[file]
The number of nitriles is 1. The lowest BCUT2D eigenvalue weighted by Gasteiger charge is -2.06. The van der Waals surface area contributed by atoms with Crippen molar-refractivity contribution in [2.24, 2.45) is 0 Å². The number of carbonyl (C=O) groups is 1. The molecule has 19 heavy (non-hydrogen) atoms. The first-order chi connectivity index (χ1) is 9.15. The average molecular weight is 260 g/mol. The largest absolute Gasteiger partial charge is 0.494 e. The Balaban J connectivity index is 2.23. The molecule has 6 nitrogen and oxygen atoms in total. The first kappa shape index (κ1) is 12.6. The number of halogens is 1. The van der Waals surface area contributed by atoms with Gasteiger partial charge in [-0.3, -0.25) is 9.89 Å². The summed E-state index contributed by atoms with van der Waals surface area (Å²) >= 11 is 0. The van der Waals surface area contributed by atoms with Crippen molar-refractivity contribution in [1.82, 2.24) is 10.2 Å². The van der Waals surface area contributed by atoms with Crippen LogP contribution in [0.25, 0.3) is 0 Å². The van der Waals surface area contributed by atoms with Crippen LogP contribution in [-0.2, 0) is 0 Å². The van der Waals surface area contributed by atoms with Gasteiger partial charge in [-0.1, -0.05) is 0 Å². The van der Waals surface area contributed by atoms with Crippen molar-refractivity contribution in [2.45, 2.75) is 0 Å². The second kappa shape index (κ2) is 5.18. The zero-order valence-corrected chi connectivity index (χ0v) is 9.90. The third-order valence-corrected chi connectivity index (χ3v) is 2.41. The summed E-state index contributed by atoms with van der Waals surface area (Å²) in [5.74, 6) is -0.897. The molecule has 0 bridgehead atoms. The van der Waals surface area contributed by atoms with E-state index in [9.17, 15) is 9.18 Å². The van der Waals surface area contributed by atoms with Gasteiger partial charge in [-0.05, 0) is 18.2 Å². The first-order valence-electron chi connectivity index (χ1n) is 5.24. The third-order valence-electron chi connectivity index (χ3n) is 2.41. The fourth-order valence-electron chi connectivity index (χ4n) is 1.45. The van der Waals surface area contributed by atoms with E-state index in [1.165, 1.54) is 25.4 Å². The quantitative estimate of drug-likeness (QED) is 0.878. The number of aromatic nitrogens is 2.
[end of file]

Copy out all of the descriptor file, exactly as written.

The number of nitriles is 1. The lowest BCUT2D eigenvalue weighted by Gasteiger charge is -2.06. The van der Waals surface area contributed by atoms with Crippen molar-refractivity contribution in [2.24, 2.45) is 0 Å². The number of carbonyl (C=O) groups is 1. The molecule has 19 heavy (non-hydrogen) atoms. The first-order chi connectivity index (χ1) is 9.15. The average molecular weight is 260 g/mol. The largest absolute Gasteiger partial charge is 0.494 e. The Balaban J connectivity index is 2.23. The molecule has 6 nitrogen and oxygen atoms in total. The first kappa shape index (κ1) is 12.6. The number of halogens is 1. The van der Waals surface area contributed by atoms with Gasteiger partial charge in [-0.3, -0.25) is 9.89 Å². The summed E-state index contributed by atoms with van der Waals surface area (Å²) >= 11 is 0. The van der Waals surface area contributed by atoms with Crippen molar-refractivity contribution in [1.82, 2.24) is 10.2 Å². The van der Waals surface area contributed by atoms with Crippen LogP contribution in [0.25, 0.3) is 0 Å². The van der Waals surface area contributed by atoms with Crippen LogP contribution in [-0.2, 0) is 0 Å². The van der Waals surface area contributed by atoms with Gasteiger partial charge in [-0.1, -0.05) is 0 Å². The van der Waals surface area contributed by atoms with Crippen molar-refractivity contribution in [2.45, 2.75) is 0 Å². The second kappa shape index (κ2) is 5.18. The zero-order valence-corrected chi connectivity index (χ0v) is 9.90. The third-order valence-corrected chi connectivity index (χ3v) is 2.41. The summed E-state index contributed by atoms with van der Waals surface area (Å²) in [5.74, 6) is -0.897. The molecule has 0 bridgehead atoms. The van der Waals surface area contributed by atoms with E-state index in [9.17, 15) is 9.18 Å². The van der Waals surface area contributed by atoms with Gasteiger partial charge in [-0.05, 0) is 18.2 Å². The first-order valence-electron chi connectivity index (χ1n) is 5.24. The third-order valence-electron chi connectivity index (χ3n) is 2.41. The fourth-order valence-electron chi connectivity index (χ4n) is 1.45. The van der Waals surface area contributed by atoms with E-state index in [1.165, 1.54) is 25.4 Å². The quantitative estimate of drug-likeness (QED) is 0.878. The number of aromatic nitrogens is 2.